I doubt it has to do with PBN linking. I’ve seen competitors whom did hell lots of PBN backlinks and they’re still ranking fine. I suspect it has to do with anchor name diversity, and content. (Blackhatworld)
What the experts say
We have heard from John Mueller, confirming the usual “We make changes almost every day,” and Gary Illyes, rather humorously naming the update “Fred.” In fact, Illyes declared that all future updates would be named “Fred.” As such, we are ignoring him on this!
But, putting the rather useless responses from Google aside, we did gather some excellent information from Glenn Gabe at G-Squared Interactive, and Paul Macnamara, an SEO consultant.
Firstly Glenn Gabe posted to Twitter a couple of screenshots showing two different sites, one of which lost rankings that had a terrible backlink profile:
Here's a site w/a risky link profile that saw a drop in rankings yesterday. Not a huge site, but rankings vanished for important keywords. pic.twitter.com/1NzgqnIGYy— Glenn Gabe (@glenngabe) March 9, 2017
I said yesterday that the sites tanking had horrible link profiles. Well check out the flip side of the drop. This is a HUGE surge. GA data. pic.twitter.com/xRKvmFgoIo— Glenn Gabe (@glenngabe) March 9, 2017
Glenn Gabe later clarified that the surge was after significantly improving content quality:
Just like this one I shared this morning (GA Data). Client w/out link problems surging on 3/7. Worked hard on quality issues in the past. https://t.co/NY5UJwz3bU— Glenn Gabe (@glenngabe) March 9, 2017
It would seem that throughout the day, other SEO consultants have been looking at what Glenn Gabe has posted, and started to see alternative patterns:
Not convinced that this update is solely link based.— Paul Macnamara (@TheRealpmac) March 9, 2017
I agree w/Paul. Seems like there was a link-based update (very clear). And then other sites surged that have been improving quality. https://t.co/gMRndFta9G— Glenn Gabe (@glenngabe) March 9, 2017
This wouldn't be the first time multiple updates rolled out together. :) Remember the 10/24/14 Panda update along with Penguin 3? https://t.co/gMRndFta9G— Glenn Gabe (@glenngabe) March 9, 2017
Same as @glenngabe just said. Seeing sites previously hit by quality updates surge that had no prior link issues— Paul Macnamara (@TheRealpmac) March 9, 2017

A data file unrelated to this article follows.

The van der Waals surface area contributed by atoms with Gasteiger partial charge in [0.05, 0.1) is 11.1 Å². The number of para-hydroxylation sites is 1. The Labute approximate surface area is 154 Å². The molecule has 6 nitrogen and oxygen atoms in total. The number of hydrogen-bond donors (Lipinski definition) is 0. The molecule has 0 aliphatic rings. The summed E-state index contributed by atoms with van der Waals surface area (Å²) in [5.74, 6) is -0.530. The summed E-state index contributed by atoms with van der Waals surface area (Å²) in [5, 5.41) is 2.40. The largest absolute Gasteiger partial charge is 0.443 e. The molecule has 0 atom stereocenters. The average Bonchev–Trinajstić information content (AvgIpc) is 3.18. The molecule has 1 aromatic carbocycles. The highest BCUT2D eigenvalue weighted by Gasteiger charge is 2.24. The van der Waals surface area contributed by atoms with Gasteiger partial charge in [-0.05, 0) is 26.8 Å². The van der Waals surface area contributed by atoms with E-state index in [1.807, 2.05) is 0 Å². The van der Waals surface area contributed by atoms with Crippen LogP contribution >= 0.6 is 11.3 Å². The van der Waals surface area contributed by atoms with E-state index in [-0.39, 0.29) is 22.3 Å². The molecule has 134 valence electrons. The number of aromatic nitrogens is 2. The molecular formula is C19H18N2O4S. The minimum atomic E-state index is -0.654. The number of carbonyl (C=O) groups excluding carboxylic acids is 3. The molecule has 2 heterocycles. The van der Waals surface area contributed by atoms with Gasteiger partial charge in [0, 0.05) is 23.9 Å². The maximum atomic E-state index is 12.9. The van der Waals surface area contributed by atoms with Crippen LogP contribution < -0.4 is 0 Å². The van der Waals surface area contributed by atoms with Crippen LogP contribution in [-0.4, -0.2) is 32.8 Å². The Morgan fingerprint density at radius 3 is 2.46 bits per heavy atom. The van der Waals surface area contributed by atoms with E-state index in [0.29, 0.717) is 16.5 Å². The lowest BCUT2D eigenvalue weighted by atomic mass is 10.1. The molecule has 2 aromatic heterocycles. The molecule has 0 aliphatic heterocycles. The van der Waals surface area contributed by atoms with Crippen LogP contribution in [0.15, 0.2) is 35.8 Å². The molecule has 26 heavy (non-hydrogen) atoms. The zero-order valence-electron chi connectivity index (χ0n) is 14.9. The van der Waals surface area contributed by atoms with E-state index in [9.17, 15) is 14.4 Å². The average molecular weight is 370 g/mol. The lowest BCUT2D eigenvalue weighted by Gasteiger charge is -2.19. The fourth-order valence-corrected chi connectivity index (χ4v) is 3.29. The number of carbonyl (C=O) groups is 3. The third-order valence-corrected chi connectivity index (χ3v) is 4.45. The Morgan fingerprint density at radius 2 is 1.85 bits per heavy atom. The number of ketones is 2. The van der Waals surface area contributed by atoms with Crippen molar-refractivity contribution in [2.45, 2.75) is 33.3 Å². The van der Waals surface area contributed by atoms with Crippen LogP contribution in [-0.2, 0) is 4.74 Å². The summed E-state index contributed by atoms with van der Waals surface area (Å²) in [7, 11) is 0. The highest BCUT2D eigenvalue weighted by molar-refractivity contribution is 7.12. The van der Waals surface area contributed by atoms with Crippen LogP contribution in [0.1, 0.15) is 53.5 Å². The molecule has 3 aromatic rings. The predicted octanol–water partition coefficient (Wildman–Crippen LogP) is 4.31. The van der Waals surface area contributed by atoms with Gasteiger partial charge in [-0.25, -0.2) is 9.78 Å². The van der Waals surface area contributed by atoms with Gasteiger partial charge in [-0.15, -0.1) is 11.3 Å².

We suspect that the views by Glenn Gabe and Paul Macnamara contain the best information to go on at this stage. It would certainly make sense to roll out several changes at the same time to confuse the blackhat spammers.
It is evident from the chatter in the SEO forums that Private Blog Networks (artificial links) appear to have been hit quite bad, and those who were hit suffered significant rankings drops. There is little mention of content quality, and we suspect that is because the rankings drop for any quality related changes were much less.
Either way, it is evident an update happened, and equally clear mixed signals are indicating that it is targeting several parts of the Google Algorithm.
Because this update may target several things, you will need to take a multipronged approach when dealing with the problem. We would suggest the following:
- Audit your website for technical defects
- Check your backlink profile
- Check Content quality
Fortunately, you can currently get a free trial at SEMrush who offer the tools to do all of these tasks. We have negotiated two different offers for our readers (click the links to activate):
- Sign up for a 7-day limited free trial - You will be able to sign up without providing any billing information and get access to a limited version of SEMrush.
- 30 day fully featured trial - This is by far the better deal, and provides a fully featured trial. The only issue is that you must provide billing details to take advantage, but it is definitely worth doing.
Jonathan Griffin Editor, SEO Consultant, & Developer.
Jonathan Griffin is The Webmaster's Editor & CEO, managing day-to-day editorial operations across all our publications. Jonathan writes about Development, Hosting, and SEO topics for The Webmaster and The Search Review with more than nine years of experience. Jonathan also manages his own SEO consultancy, offering SEO developer services. He is an expert on site-structure, strategy, Schema, AMP, and technical SEO. You can find Jonathan on Twitter as @thewebmastercom.